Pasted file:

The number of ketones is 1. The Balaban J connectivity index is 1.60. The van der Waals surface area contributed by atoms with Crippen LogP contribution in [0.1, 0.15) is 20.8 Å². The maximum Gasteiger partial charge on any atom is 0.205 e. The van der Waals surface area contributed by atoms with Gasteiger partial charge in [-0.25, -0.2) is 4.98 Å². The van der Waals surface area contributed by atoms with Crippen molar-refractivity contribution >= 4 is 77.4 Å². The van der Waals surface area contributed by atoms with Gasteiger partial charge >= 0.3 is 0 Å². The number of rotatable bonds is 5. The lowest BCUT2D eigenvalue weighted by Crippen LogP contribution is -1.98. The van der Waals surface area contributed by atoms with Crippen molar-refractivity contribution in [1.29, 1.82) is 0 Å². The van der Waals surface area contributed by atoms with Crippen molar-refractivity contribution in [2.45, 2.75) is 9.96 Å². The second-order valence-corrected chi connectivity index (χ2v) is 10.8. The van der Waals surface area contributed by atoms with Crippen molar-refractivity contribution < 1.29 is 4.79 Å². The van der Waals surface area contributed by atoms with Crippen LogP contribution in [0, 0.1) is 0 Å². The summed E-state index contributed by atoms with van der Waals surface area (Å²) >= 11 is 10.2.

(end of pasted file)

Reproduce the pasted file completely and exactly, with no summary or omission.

The number of ketones is 1. The Balaban J connectivity index is 1.60. The van der Waals surface area contributed by atoms with Crippen LogP contribution in [0.1, 0.15) is 20.8 Å². The maximum Gasteiger partial charge on any atom is 0.205 e. The van der Waals surface area contributed by atoms with Gasteiger partial charge in [-0.25, -0.2) is 4.98 Å². The van der Waals surface area contributed by atoms with Crippen molar-refractivity contribution >= 4 is 77.4 Å². The van der Waals surface area contributed by atoms with Gasteiger partial charge >= 0.3 is 0 Å². The number of rotatable bonds is 5. The lowest BCUT2D eigenvalue weighted by Crippen LogP contribution is -1.98. The van der Waals surface area contributed by atoms with Crippen molar-refractivity contribution in [1.29, 1.82) is 0 Å². The van der Waals surface area contributed by atoms with Crippen molar-refractivity contribution in [2.45, 2.75) is 9.96 Å². The second-order valence-corrected chi connectivity index (χ2v) is 10.8. The van der Waals surface area contributed by atoms with Crippen molar-refractivity contribution < 1.29 is 4.79 Å². The van der Waals surface area contributed by atoms with Crippen LogP contribution in [0, 0.1) is 0 Å². The summed E-state index contributed by atoms with van der Waals surface area (Å²) >= 11 is 10.2.